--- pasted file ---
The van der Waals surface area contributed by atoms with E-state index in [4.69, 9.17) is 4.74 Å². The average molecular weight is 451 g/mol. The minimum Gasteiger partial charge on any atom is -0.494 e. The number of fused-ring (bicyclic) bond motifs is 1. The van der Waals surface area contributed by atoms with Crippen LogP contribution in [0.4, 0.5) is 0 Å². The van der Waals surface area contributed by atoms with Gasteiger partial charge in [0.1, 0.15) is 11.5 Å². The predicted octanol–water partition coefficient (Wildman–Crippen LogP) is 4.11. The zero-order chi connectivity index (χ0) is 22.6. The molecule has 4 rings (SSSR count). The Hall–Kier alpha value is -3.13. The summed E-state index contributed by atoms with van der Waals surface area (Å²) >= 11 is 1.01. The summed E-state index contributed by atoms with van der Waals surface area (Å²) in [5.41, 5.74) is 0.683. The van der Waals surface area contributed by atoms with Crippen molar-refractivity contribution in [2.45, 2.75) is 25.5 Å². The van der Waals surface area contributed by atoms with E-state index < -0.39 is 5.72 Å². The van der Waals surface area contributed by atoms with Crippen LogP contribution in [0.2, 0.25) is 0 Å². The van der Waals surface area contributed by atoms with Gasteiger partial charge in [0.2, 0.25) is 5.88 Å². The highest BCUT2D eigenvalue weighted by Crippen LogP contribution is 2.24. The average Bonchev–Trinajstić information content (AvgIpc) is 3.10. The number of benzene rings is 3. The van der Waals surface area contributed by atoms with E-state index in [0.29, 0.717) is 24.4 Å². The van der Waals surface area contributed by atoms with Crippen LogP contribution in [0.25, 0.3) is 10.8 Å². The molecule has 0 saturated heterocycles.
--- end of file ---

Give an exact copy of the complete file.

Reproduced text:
The van der Waals surface area contributed by atoms with E-state index in [4.69, 9.17) is 4.74 Å². The average molecular weight is 451 g/mol. The minimum Gasteiger partial charge on any atom is -0.494 e. The number of fused-ring (bicyclic) bond motifs is 1. The van der Waals surface area contributed by atoms with Crippen LogP contribution in [0.4, 0.5) is 0 Å². The van der Waals surface area contributed by atoms with Gasteiger partial charge in [0.1, 0.15) is 11.5 Å². The predicted octanol–water partition coefficient (Wildman–Crippen LogP) is 4.11. The zero-order chi connectivity index (χ0) is 22.6. The molecule has 4 rings (SSSR count). The Hall–Kier alpha value is -3.13. The summed E-state index contributed by atoms with van der Waals surface area (Å²) >= 11 is 1.01. The summed E-state index contributed by atoms with van der Waals surface area (Å²) in [5.41, 5.74) is 0.683. The van der Waals surface area contributed by atoms with Crippen molar-refractivity contribution in [2.45, 2.75) is 25.5 Å². The van der Waals surface area contributed by atoms with E-state index < -0.39 is 5.72 Å². The van der Waals surface area contributed by atoms with Crippen LogP contribution in [0.2, 0.25) is 0 Å². The van der Waals surface area contributed by atoms with Gasteiger partial charge in [0.2, 0.25) is 5.88 Å². The highest BCUT2D eigenvalue weighted by Crippen LogP contribution is 2.24. The average Bonchev–Trinajstić information content (AvgIpc) is 3.10. The number of benzene rings is 3. The van der Waals surface area contributed by atoms with E-state index in [0.29, 0.717) is 24.4 Å². The van der Waals surface area contributed by atoms with Crippen LogP contribution in [0.25, 0.3) is 10.8 Å². The molecule has 0 saturated heterocycles.